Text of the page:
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Sensory Integration

Sensory Integration

By Romy Krugerromy kruger 1

The world is a busy place, and it only seems to be getting busier. Life is fast paced, there always seems to be a lot going on and the to-do list is ever growing. So how do we manage to take in all that is going on around us, whilst still remaining focused on what’s important? The answer is, through effective sensory integration of incoming stimuli.

Sensory integration is the way in which you process sensory information from your body and your environment so that it leads to an appropriate behavioural response. It is therefore essential that sensory information is initially registered as being meaningful, modulated within the body and then suitably responded to. When sensory input is well modulated, adaptive responses can be made, allowing us to reach an optimal state of arousal for learning and functioning.

We all know about our five senses: sight, sound, taste, smell and touch. But there are two lesser-known but very important senses called the proprioceptive sense and the vestibular sense. Proprioception gives us an awareness of where our body is in space. It interprets input from the proprioceptive receptors in the muscles and joints in order to help us guide movement and strength behind actions. For example, you know how to grade your force accordingly when picking up an empty glass compared to a full one.

The vestibular sense provides us with information about our head in relation to gravity. It is our movement sense. The receptors for the vestibular sense are located within the ear. There are two different kinds of receptors, some which register linear, up and down, movement and others which register rotational movement. It is possible that a person can experience dysfunction within only the linear receptors and not the rotational receptors or vice versa.

The vestibular sense is intimately connected to the auditory (sound) sense as the receptors for both are located within the ear. The way in which vestibular activity influences auditory processing is not entirely known but it is known that these two sensory inputs travel side-by-side in a single nerve to the brain stem. They are neighbours and they talk to each other. It is therefore not surprising that people with sensorineural hearing loss, chronic ear infections or otitis media may experience vestibular dysfunction. It is often harder to pick up on this in children than in adults as adults are better able to express how they are feeling whereas with children, discomfort within the vestibular sense may present in behavioural outcomes such as withdrawing from movement, having meltdowns or seeking out excessive movement to increase registration within the system.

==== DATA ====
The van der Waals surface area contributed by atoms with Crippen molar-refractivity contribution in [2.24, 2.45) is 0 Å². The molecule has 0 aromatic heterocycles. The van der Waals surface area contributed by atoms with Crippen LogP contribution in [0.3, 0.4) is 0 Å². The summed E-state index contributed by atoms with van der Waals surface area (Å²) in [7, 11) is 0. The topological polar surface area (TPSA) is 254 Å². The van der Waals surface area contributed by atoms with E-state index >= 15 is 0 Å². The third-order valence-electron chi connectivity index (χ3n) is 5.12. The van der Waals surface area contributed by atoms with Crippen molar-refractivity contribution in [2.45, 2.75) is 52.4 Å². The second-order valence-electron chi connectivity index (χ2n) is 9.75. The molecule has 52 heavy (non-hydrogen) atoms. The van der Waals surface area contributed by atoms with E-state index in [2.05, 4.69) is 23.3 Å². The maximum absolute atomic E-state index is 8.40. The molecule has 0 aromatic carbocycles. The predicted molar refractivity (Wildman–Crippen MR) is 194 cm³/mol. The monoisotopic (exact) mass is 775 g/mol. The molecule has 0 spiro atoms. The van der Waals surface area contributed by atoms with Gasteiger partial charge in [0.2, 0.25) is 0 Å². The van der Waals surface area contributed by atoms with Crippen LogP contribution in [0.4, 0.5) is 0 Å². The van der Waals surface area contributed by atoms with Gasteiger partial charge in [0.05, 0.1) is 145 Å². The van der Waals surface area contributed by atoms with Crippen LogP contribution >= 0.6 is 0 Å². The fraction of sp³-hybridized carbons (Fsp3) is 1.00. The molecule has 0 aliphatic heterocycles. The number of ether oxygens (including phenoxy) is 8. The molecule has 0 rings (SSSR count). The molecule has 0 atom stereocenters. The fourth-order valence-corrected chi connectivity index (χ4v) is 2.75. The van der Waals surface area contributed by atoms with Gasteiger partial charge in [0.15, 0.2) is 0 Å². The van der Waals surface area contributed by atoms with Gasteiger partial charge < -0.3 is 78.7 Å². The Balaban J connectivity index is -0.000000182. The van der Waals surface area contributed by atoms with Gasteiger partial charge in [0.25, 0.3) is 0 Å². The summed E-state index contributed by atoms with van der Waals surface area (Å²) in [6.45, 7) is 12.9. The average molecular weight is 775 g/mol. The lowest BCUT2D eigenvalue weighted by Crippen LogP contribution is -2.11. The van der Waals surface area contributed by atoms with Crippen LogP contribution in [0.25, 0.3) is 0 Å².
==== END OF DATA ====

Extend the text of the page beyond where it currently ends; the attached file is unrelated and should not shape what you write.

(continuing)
Children with vestibular dysfunction may present with the following signs:

  • Distress when moving backward on the change table to have a nappy changed
  • Distress when being picked up and having feet off the ground
  • Difficulty tipping the head back in the bath for hair washing or lying on the back when learning to swim
  • Intolerance of any change of movement of the head
  • Maintaining the head in the upright position when bending down
  • Difficulty with balance
  • Difficulty maintaining standing balance with closed eyes
  • Fear climbing up and down stairs
  • Motion sickness
  • Vertigo

Jean Ayres, the founder of Sensory Integration therapy, believes that one of the most basic of all human relationships is our relationship to the gravitational field of the earth. Sensory integration of the vestibular system gives us the trust that we are securely connected to the earth and will always have a safe place to stand. Gravitational security is the basis upon which we build our interpersonal relationships. You can therefore imagine that if a child or adult has a hearing impairment the world is already a scary place as one of the primary senses has been eliminated. If a vestibular dysfunction is placed on top of that, incoming stimuli from the environment is not being accurately and effectively integrated thus making it hard to build relationships, learn new tasks, and plan actions and behaviours.

If you think you or your child is experiencing sensory processing difficulties, an Occupational Therapist trained in Sensory Integration Therapy can help you.